BORIS Johnson's strategy on clean air has been slammed after a report indicated that new taxis are polluting the air more than older models.
Remote Sensing of NO2 exhaust emissions from Road Vehicles, produced by the Environmental research group at Kings College London, and funded by Defra, claims that new taxis produce more than twice the amount of deadly fumes that old cabs do.
Mr Johnson refused to license any taxis older than 15 years old in 2012 – forcing cab drivers to pay up to £40,000 for new vehicles.
But the Kings report reads: “There is a clear indication that absolute levels of NO2 emissions from taxis manufactured since around 2008 have been increasing. This is true for the LTI TX4, and the Mercedes Vito models.
“Given the intensity of taxi operations in the centre of London, the increase in levels of NO2 emissions from the newer taxi fleet is a matter of concern for local air quality management in general, and NO2 limit values in particular.”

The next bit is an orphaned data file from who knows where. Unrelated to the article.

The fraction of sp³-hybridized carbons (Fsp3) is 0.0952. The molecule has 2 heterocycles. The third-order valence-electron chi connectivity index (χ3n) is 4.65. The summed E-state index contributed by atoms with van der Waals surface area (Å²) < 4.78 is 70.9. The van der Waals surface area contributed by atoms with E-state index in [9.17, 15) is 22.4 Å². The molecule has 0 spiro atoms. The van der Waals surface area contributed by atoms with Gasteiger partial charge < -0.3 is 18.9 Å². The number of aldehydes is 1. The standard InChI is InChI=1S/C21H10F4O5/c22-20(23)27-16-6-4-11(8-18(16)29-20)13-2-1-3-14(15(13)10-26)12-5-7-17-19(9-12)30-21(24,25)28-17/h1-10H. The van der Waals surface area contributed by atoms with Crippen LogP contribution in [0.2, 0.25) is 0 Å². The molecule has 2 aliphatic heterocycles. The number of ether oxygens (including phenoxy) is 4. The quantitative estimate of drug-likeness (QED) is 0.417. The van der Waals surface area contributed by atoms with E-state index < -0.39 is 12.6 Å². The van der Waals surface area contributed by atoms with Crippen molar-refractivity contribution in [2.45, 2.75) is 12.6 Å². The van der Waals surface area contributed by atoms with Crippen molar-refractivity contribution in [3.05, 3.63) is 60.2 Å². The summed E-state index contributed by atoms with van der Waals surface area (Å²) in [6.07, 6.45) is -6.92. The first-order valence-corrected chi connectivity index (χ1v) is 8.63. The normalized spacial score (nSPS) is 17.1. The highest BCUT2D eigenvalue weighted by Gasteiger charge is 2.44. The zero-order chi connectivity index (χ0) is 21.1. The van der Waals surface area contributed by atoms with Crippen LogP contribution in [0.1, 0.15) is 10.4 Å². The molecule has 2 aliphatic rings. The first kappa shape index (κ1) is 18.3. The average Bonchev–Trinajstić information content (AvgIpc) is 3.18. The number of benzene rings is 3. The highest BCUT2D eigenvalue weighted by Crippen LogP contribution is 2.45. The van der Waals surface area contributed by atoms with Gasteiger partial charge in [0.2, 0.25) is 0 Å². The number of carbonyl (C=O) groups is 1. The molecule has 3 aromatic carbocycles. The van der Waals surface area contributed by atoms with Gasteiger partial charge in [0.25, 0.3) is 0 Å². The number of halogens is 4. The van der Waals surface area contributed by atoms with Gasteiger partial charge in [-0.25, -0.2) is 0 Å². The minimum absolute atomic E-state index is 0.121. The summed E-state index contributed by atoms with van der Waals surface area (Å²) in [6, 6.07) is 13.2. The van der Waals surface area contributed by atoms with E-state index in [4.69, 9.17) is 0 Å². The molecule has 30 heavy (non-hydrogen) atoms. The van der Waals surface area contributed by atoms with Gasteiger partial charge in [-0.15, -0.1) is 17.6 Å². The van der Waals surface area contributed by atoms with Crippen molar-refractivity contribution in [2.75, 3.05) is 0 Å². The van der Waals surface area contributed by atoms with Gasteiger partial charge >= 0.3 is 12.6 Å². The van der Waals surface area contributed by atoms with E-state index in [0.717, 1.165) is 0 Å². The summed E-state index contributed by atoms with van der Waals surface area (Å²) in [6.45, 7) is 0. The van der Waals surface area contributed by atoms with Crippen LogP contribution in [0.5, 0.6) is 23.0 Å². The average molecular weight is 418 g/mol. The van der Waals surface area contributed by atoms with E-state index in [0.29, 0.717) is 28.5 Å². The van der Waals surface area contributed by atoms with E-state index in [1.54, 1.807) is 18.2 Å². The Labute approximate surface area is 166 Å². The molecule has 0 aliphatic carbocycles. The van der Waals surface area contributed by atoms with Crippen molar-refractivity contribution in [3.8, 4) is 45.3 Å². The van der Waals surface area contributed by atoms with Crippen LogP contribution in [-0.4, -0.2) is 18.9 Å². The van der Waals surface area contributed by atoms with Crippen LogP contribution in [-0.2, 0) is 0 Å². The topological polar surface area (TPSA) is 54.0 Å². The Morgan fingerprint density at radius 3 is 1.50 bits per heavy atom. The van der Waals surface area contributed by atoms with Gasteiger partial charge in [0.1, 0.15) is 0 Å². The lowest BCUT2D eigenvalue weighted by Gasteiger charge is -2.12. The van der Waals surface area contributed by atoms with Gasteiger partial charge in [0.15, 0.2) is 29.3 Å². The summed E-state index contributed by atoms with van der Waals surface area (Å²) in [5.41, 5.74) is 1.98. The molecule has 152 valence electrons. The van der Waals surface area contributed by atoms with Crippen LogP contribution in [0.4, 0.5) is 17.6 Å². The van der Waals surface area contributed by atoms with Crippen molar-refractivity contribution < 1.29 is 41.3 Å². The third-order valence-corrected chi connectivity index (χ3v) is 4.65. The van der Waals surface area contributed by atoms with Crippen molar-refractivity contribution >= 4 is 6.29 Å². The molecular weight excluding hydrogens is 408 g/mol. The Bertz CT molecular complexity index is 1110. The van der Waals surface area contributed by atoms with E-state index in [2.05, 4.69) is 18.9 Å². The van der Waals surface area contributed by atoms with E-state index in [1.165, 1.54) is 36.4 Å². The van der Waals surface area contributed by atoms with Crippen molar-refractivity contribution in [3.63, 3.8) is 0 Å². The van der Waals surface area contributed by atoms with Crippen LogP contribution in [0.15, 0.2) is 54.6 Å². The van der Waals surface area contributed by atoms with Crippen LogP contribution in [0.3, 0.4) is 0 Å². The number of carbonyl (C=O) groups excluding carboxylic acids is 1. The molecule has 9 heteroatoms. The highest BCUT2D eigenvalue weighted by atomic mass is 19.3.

Environmental campaigner David Davis has been campaigning since 2008 for improvements to air quality in London.
He said: “I'm extremely relieved that a reliable entity like Defra has admitted that the Mayor's strategy on clear air has failed.
“I feel outraged that this has been allowed to continue because thousands of people are dying.”
Commenting on the report's findings, its author David Carslaw stressed that the benefits of old and new taxis was complex and location dependent, but he added: “In one sense the newer taxis are worse than the older ones – for NO2, even when taking account of the fact they emit half the total NOx.”
Mr Johnson is legally responsible for introducing measures to tackle London's poor air quality, which is responsible for the deaths of more than 4,000 Londoners – many in East London - each year.
The Mayor's office was unavailable for comment at the time of going to press.